Multiscale Modeling

Modeling dynamic platelet response to flow conditions

Elucidation of the complex interactions between living tissues and mechanical stimuli, as represented by the vexing problem of shear-mediated platelet activation and resultant thrombosis, can be realized by innovative multiscale modeling (MSM) approaches.

The coupling of the disparate spatial-temporal scales between the macroscopic transport and the molecular level events represents a major modeling and computational challenge. Continuum approaches can be effectively utilized only down to the micron level and are limited in their ability to cover the smaller molecular mechanisms such as filopodia formation during platelet activation. Utilizing molecular dynamics (MD) to cover the multiscales involved is computationally prohibitive.

We have developed an integrated MSM methodology that addresses the mechano-biological “linkages,” and cover the vast range of spatiotemporal scales involved:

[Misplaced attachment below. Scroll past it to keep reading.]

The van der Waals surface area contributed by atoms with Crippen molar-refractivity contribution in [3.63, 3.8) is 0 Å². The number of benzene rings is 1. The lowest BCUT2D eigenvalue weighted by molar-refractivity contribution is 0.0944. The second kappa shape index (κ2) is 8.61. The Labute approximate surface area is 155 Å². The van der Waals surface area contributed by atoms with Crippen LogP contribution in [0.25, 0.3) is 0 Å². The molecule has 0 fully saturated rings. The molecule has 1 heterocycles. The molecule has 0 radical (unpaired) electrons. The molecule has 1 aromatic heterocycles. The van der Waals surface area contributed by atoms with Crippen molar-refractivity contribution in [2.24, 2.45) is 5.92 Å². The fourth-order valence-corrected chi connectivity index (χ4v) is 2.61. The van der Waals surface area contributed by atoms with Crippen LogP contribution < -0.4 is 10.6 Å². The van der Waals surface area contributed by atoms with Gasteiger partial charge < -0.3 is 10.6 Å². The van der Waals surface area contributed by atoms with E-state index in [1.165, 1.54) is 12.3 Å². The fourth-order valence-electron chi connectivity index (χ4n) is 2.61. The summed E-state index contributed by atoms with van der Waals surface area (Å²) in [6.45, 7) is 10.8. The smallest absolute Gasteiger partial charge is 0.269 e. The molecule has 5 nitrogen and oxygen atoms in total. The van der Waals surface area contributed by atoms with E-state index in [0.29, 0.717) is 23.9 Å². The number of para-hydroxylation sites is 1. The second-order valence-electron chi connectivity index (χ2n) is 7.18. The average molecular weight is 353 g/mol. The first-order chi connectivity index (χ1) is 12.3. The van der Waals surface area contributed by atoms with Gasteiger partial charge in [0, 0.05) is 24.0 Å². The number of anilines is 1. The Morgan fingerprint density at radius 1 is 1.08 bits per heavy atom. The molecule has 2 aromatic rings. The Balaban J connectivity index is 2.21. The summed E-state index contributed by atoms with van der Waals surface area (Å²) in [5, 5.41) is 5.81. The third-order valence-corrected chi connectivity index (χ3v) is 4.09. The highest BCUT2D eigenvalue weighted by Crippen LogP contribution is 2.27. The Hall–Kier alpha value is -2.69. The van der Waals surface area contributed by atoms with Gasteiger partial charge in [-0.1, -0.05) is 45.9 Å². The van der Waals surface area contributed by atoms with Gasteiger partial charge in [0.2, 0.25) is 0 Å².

• Dissipative Particle Dynamics (DPD) model of viscous blood flow, interfaced with a bottom Coarse Grained Molecular Dynamics (CGMD) model of platelets. This integrated model simulates their activation process via mechanotransduction pathways
  • Platelets are composed of internal structural and functional components (bilayer membrane, microtubules, cytoplasm, and cytoskeleton)
  • Fully interactive interface between the top and bottom models through an hybrid force field interface and a multiple time stepping (MTS) scheme for handling the temporal disparity
  • Validation of computational models with in vitro experiments of platelet shape change and motion, performed using the hemodynamic shearing device (HSD) and microchannels. Images are obtained using scanning electron microscopy (SEM) and DIC microscopy with a high framerate sCMOS camera